The Azerbaijani government has shown complete disregard for the right of people to hold peaceful protests, Human Rights Watch reported.
According to the statement, the Azerbaijani police violently dispersed two peaceful protests in the center of Baku on October 19 and 20, 2019. Dozens of peaceful opposition and civil activists were detained and brutally beaten. Among the detainees was the leader of the opposition Popular Front Party Ali Karimli, who received numerous injuries when beaten by police and was detained for several hours.
“Once again, the Azerbaijani government has shown complete disregard for people’s right to hold peaceful protests,” said Giorgi Gogia, associate Europe and Central Asia director at Human Rights Watch. “The authorities should immediately release all protesters and investigate any allegations of ill-treatment by law enforcement.”
Authorities also detained at least 10 senior members of the opposition party before the rally on October 19. Among them was the well-known opposition journalist Seymur Hazy, who was detained on October 17 and sentenced on the same day to 15 days of administrative arrest.
“Police also dispersed several dozen women’s rights activists who gathered in the city center on October 20 to protest domestic violence. In particular the protesters wanted to highlight the recent killing of Leyla Mammadova, whose husband stabbed her to death in public, in front of her children and passersby. Police cordoned off the protest area and rounded up several activists, putting them on a bus and releasing them shortly thereafter,” the source noted.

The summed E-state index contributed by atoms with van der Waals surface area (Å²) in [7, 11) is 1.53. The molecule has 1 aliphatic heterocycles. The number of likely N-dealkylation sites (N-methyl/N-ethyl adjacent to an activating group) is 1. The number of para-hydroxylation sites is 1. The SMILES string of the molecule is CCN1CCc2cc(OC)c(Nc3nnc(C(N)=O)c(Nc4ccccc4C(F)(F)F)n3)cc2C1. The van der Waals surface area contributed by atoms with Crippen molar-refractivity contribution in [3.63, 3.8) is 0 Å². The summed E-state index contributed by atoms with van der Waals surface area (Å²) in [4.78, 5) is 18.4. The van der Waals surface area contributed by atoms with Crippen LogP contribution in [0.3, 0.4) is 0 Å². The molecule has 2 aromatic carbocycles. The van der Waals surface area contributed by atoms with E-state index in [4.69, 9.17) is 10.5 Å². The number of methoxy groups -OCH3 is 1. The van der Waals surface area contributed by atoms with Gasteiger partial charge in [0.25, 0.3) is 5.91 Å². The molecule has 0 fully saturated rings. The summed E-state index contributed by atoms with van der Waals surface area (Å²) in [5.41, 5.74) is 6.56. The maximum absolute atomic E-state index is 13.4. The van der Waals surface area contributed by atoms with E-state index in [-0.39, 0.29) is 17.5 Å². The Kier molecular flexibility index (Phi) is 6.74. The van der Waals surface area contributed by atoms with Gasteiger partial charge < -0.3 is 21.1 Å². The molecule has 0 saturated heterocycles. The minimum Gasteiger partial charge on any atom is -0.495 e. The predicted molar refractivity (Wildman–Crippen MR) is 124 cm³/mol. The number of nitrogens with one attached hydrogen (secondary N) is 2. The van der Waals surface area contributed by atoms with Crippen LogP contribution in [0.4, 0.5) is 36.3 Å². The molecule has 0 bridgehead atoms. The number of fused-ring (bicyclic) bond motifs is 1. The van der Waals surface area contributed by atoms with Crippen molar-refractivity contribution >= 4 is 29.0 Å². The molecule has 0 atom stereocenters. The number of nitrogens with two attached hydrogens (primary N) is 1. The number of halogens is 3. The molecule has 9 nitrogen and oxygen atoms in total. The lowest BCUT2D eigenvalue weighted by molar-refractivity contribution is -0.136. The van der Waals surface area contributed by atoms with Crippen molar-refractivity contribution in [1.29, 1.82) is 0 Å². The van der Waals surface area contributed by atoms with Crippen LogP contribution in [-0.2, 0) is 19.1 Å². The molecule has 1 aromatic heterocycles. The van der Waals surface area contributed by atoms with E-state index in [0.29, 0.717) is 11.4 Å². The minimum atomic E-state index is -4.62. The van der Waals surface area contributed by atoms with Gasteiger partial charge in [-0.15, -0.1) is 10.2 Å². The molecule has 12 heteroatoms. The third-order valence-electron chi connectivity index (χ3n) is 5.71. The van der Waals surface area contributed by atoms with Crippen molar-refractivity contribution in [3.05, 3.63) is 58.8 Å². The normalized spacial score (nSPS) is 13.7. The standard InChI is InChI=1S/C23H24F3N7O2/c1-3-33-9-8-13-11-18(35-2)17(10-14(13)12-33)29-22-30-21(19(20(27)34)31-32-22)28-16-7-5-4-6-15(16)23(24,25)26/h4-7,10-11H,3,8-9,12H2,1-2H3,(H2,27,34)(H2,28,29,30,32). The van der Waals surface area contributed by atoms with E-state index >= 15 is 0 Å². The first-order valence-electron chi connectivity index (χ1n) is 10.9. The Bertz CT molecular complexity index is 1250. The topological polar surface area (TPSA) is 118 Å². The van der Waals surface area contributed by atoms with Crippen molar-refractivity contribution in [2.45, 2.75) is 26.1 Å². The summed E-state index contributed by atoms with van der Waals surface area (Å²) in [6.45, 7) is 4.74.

Although the Azerbaijani constitution provides that groups can assemble peacefully after simple prior notification to the relevant government agency, in practice, authorities require that assemblies receive permission issued by the authorities.
Azerbaijan is a party to a number of human rights treaties, including the European Convention on Human Rights, which obliges the government to respect the right to assembly and to refrain from cruel treatment of protesters.
“Although the demonstration was unsanctioned, the police should not have used force to disperse protesters who posed no threat,” Gogia said. “Freedom of assembly is a fundamental right, and the Azerbaijani authorities are obligated to tolerate peaceful protests, even in Baku’s center.”